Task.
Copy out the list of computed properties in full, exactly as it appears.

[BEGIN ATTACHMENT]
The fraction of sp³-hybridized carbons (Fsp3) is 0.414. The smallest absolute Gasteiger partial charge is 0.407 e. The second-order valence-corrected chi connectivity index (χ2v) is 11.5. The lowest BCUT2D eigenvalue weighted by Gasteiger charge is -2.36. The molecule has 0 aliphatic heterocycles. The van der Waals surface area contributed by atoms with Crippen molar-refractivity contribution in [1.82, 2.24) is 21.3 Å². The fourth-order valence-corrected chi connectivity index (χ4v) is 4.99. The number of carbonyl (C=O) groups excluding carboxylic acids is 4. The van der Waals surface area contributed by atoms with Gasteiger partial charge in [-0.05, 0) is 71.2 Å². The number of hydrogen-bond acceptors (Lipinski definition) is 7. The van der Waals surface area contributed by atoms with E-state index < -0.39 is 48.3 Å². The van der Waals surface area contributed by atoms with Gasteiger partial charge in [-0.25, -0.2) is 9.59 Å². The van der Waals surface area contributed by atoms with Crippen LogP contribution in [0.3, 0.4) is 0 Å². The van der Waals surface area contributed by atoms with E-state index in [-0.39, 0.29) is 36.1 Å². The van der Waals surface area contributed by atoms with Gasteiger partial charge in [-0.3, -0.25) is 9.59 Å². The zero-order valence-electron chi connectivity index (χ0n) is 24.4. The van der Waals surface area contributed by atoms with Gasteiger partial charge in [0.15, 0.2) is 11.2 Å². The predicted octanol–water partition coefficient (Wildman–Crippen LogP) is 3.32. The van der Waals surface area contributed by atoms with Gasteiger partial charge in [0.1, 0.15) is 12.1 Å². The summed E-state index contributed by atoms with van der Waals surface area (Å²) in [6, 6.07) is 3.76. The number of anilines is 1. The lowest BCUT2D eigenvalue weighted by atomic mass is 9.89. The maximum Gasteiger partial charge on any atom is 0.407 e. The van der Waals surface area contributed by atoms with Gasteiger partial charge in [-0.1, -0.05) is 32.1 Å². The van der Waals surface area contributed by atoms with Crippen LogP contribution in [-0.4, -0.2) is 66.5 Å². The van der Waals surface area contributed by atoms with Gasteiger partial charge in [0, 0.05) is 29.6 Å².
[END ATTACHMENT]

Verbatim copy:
The fraction of sp³-hybridized carbons (Fsp3) is 0.414. The smallest absolute Gasteiger partial charge is 0.407 e. The second-order valence-corrected chi connectivity index (χ2v) is 11.5. The lowest BCUT2D eigenvalue weighted by Gasteiger charge is -2.36. The molecule has 0 aliphatic heterocycles. The van der Waals surface area contributed by atoms with Crippen molar-refractivity contribution in [1.82, 2.24) is 21.3 Å². The fourth-order valence-corrected chi connectivity index (χ4v) is 4.99. The number of carbonyl (C=O) groups excluding carboxylic acids is 4. The van der Waals surface area contributed by atoms with Gasteiger partial charge in [-0.05, 0) is 71.2 Å². The number of hydrogen-bond acceptors (Lipinski definition) is 7. The van der Waals surface area contributed by atoms with E-state index < -0.39 is 48.3 Å². The van der Waals surface area contributed by atoms with Gasteiger partial charge in [-0.25, -0.2) is 9.59 Å². The van der Waals surface area contributed by atoms with Crippen LogP contribution in [0.3, 0.4) is 0 Å². The van der Waals surface area contributed by atoms with E-state index in [-0.39, 0.29) is 36.1 Å². The van der Waals surface area contributed by atoms with Gasteiger partial charge in [-0.3, -0.25) is 9.59 Å². The zero-order valence-electron chi connectivity index (χ0n) is 24.4. The van der Waals surface area contributed by atoms with Gasteiger partial charge in [0.15, 0.2) is 11.2 Å². The predicted octanol–water partition coefficient (Wildman–Crippen LogP) is 3.32. The van der Waals surface area contributed by atoms with Gasteiger partial charge in [0.1, 0.15) is 12.1 Å². The summed E-state index contributed by atoms with van der Waals surface area (Å²) in [6, 6.07) is 3.76. The number of anilines is 1. The lowest BCUT2D eigenvalue weighted by atomic mass is 9.89. The maximum Gasteiger partial charge on any atom is 0.407 e. The van der Waals surface area contributed by atoms with Gasteiger partial charge in [-0.1, -0.05) is 32.1 Å². The van der Waals surface area contributed by atoms with Crippen LogP contribution in [-0.4, -0.2) is 66.5 Å². The van der Waals surface area contributed by atoms with Gasteiger partial charge in [0, 0.05) is 29.6 Å².